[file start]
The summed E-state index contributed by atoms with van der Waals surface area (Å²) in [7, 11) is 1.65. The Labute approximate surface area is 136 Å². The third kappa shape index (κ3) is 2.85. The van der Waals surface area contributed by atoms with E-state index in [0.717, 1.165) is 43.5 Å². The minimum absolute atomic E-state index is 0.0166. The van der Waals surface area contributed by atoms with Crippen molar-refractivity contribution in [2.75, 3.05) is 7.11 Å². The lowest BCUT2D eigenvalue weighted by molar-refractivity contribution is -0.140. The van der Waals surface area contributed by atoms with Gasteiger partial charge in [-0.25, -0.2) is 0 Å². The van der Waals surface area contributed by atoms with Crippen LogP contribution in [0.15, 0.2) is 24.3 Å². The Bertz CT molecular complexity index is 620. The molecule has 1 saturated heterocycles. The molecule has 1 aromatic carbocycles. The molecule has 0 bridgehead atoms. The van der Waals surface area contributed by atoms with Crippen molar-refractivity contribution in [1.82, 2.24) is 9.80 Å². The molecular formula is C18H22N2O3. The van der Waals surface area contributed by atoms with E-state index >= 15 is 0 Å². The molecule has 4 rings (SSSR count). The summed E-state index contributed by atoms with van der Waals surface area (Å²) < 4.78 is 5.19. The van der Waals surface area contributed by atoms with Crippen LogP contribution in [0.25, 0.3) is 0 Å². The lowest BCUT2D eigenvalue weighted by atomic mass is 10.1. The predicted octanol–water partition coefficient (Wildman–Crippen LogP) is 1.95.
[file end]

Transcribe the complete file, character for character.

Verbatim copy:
The summed E-state index contributed by atoms with van der Waals surface area (Å²) in [7, 11) is 1.65. The Labute approximate surface area is 136 Å². The third kappa shape index (κ3) is 2.85. The van der Waals surface area contributed by atoms with E-state index in [0.717, 1.165) is 43.5 Å². The minimum absolute atomic E-state index is 0.0166. The van der Waals surface area contributed by atoms with Crippen molar-refractivity contribution in [2.75, 3.05) is 7.11 Å². The lowest BCUT2D eigenvalue weighted by molar-refractivity contribution is -0.140. The van der Waals surface area contributed by atoms with Gasteiger partial charge in [-0.25, -0.2) is 0 Å². The van der Waals surface area contributed by atoms with Crippen LogP contribution in [0.15, 0.2) is 24.3 Å². The Bertz CT molecular complexity index is 620. The molecule has 1 saturated heterocycles. The molecule has 1 aromatic carbocycles. The molecule has 0 bridgehead atoms. The van der Waals surface area contributed by atoms with Crippen molar-refractivity contribution in [1.82, 2.24) is 9.80 Å². The molecular formula is C18H22N2O3. The van der Waals surface area contributed by atoms with E-state index >= 15 is 0 Å². The molecule has 4 rings (SSSR count). The summed E-state index contributed by atoms with van der Waals surface area (Å²) < 4.78 is 5.19. The van der Waals surface area contributed by atoms with Crippen LogP contribution in [0.25, 0.3) is 0 Å². The lowest BCUT2D eigenvalue weighted by atomic mass is 10.1. The predicted octanol–water partition coefficient (Wildman–Crippen LogP) is 1.95.